A woman walks past a row of taxis waiting for passengers in Hong Kong on July 16, 2021.
(ISAAC LAWRENCE / AFP)
HONG KONG – The Chief Executive in Council on Tuesday approved taxi fare hikes with increases of HK$3 in flagfall charge.
In a statement, a spokesman for the Transport and Housing Bureau said the fare hikes are expected to be effective from July 17 this year after the government tables the relevant bill to the Legislative Council in May.
Under the new fare system, the flagfall charges for the urban, New Territories and Lantau taxies will be HK$27, HK$23.5 and $22, respectively.
Under the new fare system, the flagfall charges for the urban, New Territories and Lantau taxies will be HK$27, HK$23.5 and $22, respectively
Meanwhile, the incremental charge for the first-tier distance after flagfall will be HK$0.2 while that for second-tier distance will be HK$0.1.
ALSO READ: Hong Kong taxi drivers join COVID-19 battle
The average rates of fare increase are 11.54 percent, 13.02 percent and 13.83 percent for urban, New Territories and Lantau taxis respectively.
There will also be corresponding adjustments to the charge for the waiting time as a result of the increase in incremental charges after flagfall, while the other additional charges will remain unchanged.
The spokesman said that the government has taken into account various factors in processing the fare hike applications submitted by the taxi trade, including changes in revenue and operating costs of taxi operators, public acceptability, and the fare differential between taxis and other modes of public transport.
The spokesman noted that while the fare increases will bring extra transport expenses to passengers, the government hopes the fare hikes will improve taxi operators’ service so as to enhance the overall taxi service quality.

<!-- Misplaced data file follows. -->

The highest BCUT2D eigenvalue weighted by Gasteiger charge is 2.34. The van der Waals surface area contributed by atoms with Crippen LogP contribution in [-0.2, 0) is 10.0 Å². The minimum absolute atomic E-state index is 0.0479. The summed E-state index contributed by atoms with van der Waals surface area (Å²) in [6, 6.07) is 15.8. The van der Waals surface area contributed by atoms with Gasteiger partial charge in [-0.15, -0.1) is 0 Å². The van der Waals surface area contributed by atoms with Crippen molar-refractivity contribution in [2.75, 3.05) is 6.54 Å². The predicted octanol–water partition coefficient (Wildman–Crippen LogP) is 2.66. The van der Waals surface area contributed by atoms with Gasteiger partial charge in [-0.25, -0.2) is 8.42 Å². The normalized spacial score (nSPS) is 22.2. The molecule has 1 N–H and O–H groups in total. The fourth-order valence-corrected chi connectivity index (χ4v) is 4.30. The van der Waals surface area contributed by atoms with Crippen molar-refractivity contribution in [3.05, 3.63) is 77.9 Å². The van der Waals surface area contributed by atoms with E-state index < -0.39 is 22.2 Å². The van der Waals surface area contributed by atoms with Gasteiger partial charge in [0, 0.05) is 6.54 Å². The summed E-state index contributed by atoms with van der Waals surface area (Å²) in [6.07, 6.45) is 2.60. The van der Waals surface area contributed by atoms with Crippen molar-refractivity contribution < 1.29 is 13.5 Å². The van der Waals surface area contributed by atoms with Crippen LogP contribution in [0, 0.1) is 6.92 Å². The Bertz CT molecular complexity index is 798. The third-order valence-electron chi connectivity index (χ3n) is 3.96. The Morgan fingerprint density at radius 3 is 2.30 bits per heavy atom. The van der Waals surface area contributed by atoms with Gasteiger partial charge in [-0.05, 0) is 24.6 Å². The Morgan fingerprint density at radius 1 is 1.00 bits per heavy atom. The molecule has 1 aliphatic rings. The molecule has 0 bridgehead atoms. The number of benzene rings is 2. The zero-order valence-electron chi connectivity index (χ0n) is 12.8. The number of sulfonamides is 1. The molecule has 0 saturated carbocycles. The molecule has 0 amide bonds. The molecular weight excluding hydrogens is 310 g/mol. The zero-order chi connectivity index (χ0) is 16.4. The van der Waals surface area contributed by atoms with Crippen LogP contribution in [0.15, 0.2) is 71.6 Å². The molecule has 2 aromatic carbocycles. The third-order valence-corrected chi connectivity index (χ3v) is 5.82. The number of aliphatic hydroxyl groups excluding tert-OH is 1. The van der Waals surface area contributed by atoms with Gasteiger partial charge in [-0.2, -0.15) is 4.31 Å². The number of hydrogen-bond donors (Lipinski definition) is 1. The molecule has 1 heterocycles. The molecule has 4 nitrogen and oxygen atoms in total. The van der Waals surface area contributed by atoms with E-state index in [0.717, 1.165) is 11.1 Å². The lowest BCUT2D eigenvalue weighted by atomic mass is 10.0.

“As affected by the COVID-19 pandemic and the increasing operating costs, there was a decrease in the average monthly net income of rentee-drivers of urban, NT and Lantau taxis in 2021 after netting out inflation as compared with the 2019 level,” the spokesman said.
“The average monthly net income of rentee-drivers is lower than the average monthly salary of the transport trade. It is difficult to attract new blood to join the industry and there is a trend of aging within the trade,” the spokesman added.
“Through increasing drivers' income, the trade hopes that new blood will be attracted to join the industry and the trade will be encouraged to improve their service and invest more in new facilities, so as to enhance the overall taxi service quality.”
READ MORE: Hundreds of taxis parade against violence
The government has also proposed measures, including reforming the taxi industry, in a bid to enhance the overall taxi service quality.
The measures include introducing a taxi fleet management regime, increasing the maximum passenger seating capacity of taxis from five to six, as well as introducing a points system and penalty system for taxi-driver-related offences of a more serious nature, the spokesman said.